The characters in ‘Half-Life 2’ were well under 10K (I think they’re mostly around 5K actually) and still look fine as far as I’m concerned. Newer games have waaaaaaaaaay more. I stick to the low side myself (10K and under) because I’m lazy. My guns are around 2K. LOL But most of my characters are either robots or wearing loose/realistic clothing (as opposed to tight bodysuits).
Let me ask another question in this thread rather than making another one,since this seems relevant to the topic .
How many materials per “main character” is considered ideal ?
I recall i seen the same question on UDK forums some years ago , and the answer was 2-3 materials per character seems ideal .
But i see the character in the content example ( the mettalic guy with brown coat ) has 8 materials and 2 cloth assets , i was like wow , since i was struggling to make my character with only 2 materials .
One material per main character.
It’s better to have one material with 30,000 triangles than to have ten materials with 2,000 triangles each, even though the number of triangles is higher in the first case.
Btw: In my opinion, you can make perfectly good-looking third-person or first-person characters with 10,000-15,000 triangles and one high-resolution material, if you take care with the ambient occlusion and normal map generation. And there are lots of PC-s out there with crappy graphics still – Intel GMA 950 on Windows XP is still something like 10% of the game-playing public. If you’re an indie, this will likely matter. If you’re a signed AAA studio with sponsorship by NVIDIA and next-generation console releases, then that probably doesn’t matter as much as finding just the right shade of brown to scream “next gen!” in the cinematic trailer
For multi material setups, try to keep it under control, as you get one draw call per material, so extensive use of multi-material nodes is not recommended. However when used in moderation, they can add extra detail, so if you need to, by all means go for it. I usually use this workflow for my vehicles, but it can be for anything, but you should keep it to objects the player will see close up on screen. doing it everywhere will cause performance issues.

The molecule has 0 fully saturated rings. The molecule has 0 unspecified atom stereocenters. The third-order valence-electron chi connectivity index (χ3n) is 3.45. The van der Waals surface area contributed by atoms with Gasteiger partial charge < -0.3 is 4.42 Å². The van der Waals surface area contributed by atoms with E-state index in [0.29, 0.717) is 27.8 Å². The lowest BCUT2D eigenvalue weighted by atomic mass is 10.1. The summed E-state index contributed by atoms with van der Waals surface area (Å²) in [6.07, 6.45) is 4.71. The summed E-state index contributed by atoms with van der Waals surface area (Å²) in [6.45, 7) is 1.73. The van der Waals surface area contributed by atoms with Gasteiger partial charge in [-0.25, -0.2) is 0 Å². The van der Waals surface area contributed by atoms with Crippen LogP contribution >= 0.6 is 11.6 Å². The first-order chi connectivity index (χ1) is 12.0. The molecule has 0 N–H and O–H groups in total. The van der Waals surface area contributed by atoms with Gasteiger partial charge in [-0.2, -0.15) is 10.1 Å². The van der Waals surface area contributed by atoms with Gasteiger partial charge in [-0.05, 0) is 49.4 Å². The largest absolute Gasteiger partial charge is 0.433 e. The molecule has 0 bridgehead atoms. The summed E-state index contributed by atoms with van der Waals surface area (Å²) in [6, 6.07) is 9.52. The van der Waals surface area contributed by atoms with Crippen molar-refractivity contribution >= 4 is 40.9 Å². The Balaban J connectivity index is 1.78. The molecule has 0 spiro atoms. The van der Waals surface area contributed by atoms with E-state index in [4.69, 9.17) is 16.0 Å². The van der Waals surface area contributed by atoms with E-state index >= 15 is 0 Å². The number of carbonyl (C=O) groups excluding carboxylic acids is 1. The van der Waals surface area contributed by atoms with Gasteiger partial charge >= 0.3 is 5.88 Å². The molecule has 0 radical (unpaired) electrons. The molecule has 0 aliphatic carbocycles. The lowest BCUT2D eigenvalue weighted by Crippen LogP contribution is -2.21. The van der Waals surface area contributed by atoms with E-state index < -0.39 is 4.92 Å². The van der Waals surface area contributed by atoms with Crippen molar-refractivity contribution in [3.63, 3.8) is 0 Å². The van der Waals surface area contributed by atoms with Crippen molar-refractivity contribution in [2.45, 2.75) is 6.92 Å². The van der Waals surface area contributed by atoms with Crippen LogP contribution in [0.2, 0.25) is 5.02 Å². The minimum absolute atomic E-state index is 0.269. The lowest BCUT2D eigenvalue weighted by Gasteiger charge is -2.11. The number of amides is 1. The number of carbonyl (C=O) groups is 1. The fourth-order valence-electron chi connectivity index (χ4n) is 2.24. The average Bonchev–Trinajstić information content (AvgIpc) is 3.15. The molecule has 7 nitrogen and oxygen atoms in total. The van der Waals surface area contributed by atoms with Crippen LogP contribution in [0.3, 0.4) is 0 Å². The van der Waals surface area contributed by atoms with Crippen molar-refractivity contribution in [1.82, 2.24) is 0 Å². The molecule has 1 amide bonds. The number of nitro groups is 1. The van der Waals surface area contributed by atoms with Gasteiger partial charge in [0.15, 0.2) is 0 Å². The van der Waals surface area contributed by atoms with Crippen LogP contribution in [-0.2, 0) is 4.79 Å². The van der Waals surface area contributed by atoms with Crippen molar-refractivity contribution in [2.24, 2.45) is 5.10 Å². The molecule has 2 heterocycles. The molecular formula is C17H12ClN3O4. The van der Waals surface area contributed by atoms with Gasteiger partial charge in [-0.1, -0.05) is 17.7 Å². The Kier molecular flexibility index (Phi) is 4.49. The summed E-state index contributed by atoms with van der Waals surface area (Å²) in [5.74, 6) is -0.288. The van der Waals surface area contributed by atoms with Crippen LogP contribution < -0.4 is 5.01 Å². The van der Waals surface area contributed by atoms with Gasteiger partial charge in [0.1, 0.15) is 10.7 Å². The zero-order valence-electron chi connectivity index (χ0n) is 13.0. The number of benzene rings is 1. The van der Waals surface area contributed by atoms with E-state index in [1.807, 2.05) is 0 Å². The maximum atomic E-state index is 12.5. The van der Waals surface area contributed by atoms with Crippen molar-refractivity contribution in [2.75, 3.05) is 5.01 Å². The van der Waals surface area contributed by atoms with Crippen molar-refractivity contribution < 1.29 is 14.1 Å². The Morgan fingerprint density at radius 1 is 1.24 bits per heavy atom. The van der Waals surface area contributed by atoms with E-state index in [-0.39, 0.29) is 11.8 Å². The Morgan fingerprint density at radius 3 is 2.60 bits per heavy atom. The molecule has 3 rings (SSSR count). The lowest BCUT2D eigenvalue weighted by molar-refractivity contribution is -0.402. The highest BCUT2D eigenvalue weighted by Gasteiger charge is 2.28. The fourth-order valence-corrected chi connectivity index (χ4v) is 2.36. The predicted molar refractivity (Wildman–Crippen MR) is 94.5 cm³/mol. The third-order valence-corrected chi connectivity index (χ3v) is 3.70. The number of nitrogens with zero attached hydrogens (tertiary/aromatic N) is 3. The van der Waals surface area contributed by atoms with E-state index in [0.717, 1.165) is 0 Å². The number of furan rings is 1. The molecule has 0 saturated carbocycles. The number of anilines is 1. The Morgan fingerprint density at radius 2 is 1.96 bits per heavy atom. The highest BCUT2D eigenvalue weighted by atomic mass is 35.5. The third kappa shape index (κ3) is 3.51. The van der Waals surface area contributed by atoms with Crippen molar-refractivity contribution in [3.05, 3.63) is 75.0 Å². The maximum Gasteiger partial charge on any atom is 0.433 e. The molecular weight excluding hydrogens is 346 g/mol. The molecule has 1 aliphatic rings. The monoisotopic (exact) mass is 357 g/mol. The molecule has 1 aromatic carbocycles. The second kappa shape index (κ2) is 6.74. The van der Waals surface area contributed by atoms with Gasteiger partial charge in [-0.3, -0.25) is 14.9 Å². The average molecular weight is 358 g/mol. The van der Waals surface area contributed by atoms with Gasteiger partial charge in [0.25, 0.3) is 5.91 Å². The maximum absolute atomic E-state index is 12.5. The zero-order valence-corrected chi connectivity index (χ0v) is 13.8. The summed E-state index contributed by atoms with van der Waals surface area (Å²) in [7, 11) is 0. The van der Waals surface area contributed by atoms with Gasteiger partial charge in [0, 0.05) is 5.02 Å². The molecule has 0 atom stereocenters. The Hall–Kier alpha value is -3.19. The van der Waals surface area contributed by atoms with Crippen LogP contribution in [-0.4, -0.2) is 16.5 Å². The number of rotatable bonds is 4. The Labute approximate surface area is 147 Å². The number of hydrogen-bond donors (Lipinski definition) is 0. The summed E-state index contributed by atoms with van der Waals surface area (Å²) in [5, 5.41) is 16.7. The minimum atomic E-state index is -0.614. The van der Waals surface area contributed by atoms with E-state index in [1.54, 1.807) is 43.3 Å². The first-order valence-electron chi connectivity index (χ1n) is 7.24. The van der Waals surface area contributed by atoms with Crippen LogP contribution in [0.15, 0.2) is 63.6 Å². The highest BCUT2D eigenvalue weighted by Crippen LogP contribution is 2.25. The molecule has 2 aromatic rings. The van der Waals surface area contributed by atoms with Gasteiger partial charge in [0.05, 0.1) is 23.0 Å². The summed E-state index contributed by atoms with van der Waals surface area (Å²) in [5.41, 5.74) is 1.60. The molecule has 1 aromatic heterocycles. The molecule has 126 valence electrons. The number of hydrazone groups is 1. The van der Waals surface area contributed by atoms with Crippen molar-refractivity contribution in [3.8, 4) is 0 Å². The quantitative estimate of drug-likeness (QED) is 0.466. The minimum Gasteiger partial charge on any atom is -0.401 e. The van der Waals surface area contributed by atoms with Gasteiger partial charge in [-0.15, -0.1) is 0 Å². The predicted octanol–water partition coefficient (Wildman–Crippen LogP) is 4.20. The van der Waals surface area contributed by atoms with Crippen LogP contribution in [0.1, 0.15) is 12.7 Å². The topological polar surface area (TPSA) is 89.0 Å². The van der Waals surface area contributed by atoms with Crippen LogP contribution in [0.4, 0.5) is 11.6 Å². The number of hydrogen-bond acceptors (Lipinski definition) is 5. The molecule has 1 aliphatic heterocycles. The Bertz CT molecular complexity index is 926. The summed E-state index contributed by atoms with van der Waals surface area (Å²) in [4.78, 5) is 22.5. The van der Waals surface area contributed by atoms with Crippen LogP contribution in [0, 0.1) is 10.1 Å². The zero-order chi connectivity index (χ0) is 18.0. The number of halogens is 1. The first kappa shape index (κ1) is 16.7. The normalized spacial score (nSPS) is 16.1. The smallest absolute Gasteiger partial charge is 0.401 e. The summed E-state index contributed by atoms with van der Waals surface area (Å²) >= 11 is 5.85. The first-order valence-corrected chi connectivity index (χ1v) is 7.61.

Note that there is a max of number of material slots for a single object is 64, so long as you keep in the lower range and use it sparingly, there is not reason to not give it a try.
Tim, everything you said makes sense. Why add detail that is not going to be seen in the end, right?. I guess just testing out Props with varying Tri counts will answer my question. I was also thinking of having a very high-res LOD0, but aggressively lower the other LOD’s, a method used in Crysis 3.
I linked the Uncharted 4 trailer because ND did something similar with their premier U3 trailer. The weapon in the U3 trailer was the same version that is used for gameplay. Here are some wires:
But it could also be their engine and it’s ability to push more polygons than most.
jwatte: Thanks for the info!
i think i’ve read somewhere on this forum that you should seperate your cloth material from the rest , and people like to put face and sometimes hands in a seperate material than the rest of the body for obvious reasons , these alone would make 3 materials , i’m not sure how 1 would be ideal .